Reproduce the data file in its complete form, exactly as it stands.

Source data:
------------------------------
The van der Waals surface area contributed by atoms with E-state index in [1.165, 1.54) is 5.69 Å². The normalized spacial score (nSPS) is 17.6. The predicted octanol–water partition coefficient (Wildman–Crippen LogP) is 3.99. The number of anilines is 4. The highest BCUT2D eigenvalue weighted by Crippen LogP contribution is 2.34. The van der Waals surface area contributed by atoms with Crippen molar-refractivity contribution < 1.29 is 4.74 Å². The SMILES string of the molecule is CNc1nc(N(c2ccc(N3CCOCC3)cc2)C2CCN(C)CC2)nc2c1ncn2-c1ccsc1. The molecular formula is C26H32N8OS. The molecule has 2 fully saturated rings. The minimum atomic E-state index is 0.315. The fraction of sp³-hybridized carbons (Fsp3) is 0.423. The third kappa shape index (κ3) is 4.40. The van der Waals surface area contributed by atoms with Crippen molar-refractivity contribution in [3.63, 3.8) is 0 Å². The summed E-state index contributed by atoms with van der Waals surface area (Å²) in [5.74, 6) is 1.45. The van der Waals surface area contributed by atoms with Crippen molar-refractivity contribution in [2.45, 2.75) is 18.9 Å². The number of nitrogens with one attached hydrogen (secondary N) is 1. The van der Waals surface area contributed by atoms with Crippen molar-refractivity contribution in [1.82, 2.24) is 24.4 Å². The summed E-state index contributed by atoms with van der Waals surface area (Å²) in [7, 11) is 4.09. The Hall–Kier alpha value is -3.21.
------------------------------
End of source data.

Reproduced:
The van der Waals surface area contributed by atoms with E-state index in [1.165, 1.54) is 5.69 Å². The normalized spacial score (nSPS) is 17.6. The predicted octanol–water partition coefficient (Wildman–Crippen LogP) is 3.99. The number of anilines is 4. The highest BCUT2D eigenvalue weighted by Crippen LogP contribution is 2.34. The van der Waals surface area contributed by atoms with Crippen molar-refractivity contribution < 1.29 is 4.74 Å². The SMILES string of the molecule is CNc1nc(N(c2ccc(N3CCOCC3)cc2)C2CCN(C)CC2)nc2c1ncn2-c1ccsc1. The molecular formula is C26H32N8OS. The molecule has 2 fully saturated rings. The minimum atomic E-state index is 0.315. The fraction of sp³-hybridized carbons (Fsp3) is 0.423. The third kappa shape index (κ3) is 4.40. The van der Waals surface area contributed by atoms with Crippen molar-refractivity contribution in [3.63, 3.8) is 0 Å². The summed E-state index contributed by atoms with van der Waals surface area (Å²) in [5.74, 6) is 1.45. The van der Waals surface area contributed by atoms with Crippen molar-refractivity contribution in [2.45, 2.75) is 18.9 Å². The number of nitrogens with one attached hydrogen (secondary N) is 1. The van der Waals surface area contributed by atoms with Crippen molar-refractivity contribution in [1.82, 2.24) is 24.4 Å². The summed E-state index contributed by atoms with van der Waals surface area (Å²) in [7, 11) is 4.09. The Hall–Kier alpha value is -3.21.